Last night I saw the following tweet from @kemitchell:
@KonciseD Can I sub "now assigns" or "presently assigns" for "hereby assigns" to exclude the habitual? Matter how the K is dated? MSCD 3.20
— Kyle E. Mitchell (@kemitchell) April 27, 2015
Ah, variants on a category of contract language, namely language of performance!
Here’s the relevant bit of MSCD 3.20:
If you omit hereby from Doe hereby purchases the Shares, it would be clear from the context that the intended meaning isn’t that Doe is in the habit of purchasing certain shares. But in purely grammatical terms, one couldn’t exclude that meaning without using hereby.
If you use now instead of hereby, you convey that the action in question is happening concurrently with the contract, but you arguably lose the sense that the action is cause by the speech act in question.
On the other hand, now serves a performative function in standard English (I now pronounce you man and wife). But I suggest that that use of now works best with oral speech.
So I’m comfortable sticking with hereby over now.
For what it’s worth, I searched for now assigns on EDGAR and found only one instance in the past three years. And it was particularly messed up: “The Managing Director here and now assigns to the Company …” By contrast, hereby assigns had 6,501 hits.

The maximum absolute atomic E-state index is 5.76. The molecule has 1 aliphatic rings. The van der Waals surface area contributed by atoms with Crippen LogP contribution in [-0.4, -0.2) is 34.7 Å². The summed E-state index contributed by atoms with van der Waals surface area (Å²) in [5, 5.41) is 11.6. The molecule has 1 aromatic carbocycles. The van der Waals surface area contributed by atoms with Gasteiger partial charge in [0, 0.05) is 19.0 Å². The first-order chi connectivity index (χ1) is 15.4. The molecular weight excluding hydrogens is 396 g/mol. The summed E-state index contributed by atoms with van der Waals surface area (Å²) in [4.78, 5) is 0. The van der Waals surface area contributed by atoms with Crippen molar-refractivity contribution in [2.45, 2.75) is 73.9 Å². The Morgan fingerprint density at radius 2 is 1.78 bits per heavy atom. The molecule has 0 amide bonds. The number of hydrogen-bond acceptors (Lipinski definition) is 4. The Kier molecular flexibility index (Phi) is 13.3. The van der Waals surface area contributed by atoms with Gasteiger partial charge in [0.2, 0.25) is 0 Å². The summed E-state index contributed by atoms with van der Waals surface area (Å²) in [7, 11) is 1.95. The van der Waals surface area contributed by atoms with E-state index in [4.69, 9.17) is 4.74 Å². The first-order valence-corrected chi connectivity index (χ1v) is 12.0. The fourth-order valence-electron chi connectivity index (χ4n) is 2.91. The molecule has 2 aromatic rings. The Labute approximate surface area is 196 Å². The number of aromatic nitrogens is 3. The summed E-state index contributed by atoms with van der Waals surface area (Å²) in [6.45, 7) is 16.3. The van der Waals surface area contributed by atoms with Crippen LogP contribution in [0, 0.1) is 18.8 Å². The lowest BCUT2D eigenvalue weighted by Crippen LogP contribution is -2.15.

Using presently instead of hereby suffers the same shortcoming as using now, but it adds a big additional shortcoming: the different meanings of presently. Here’s what Garner’s Modern American Usage has to say:
presently contains an ambiguity. In the days of Shakespeare, it meant “immediately.” Soon its meaning evolved into “after a short time” (perhaps because people exaggerated their promptitude). This sense is still current. Then, chiefly in AmE, it took on the additional sense “at present; currently.” This use is poor, however, because it both causes the ambiguity and displaces a simpler word (now or, if more syllables are necessary, at present or currently).
And if that weren’t enough, the “poor” meaning of presently is generally used to convey status, not action.
So ixnay on using presently instead of hereby in language of performance.
For what it’s worth, I searched for presently assigns on EDGAR and found only 23 instances in the past three years.
Date of the Contract
As for the date of the contract, that has no bearing on language of performance—it’s a separate issue.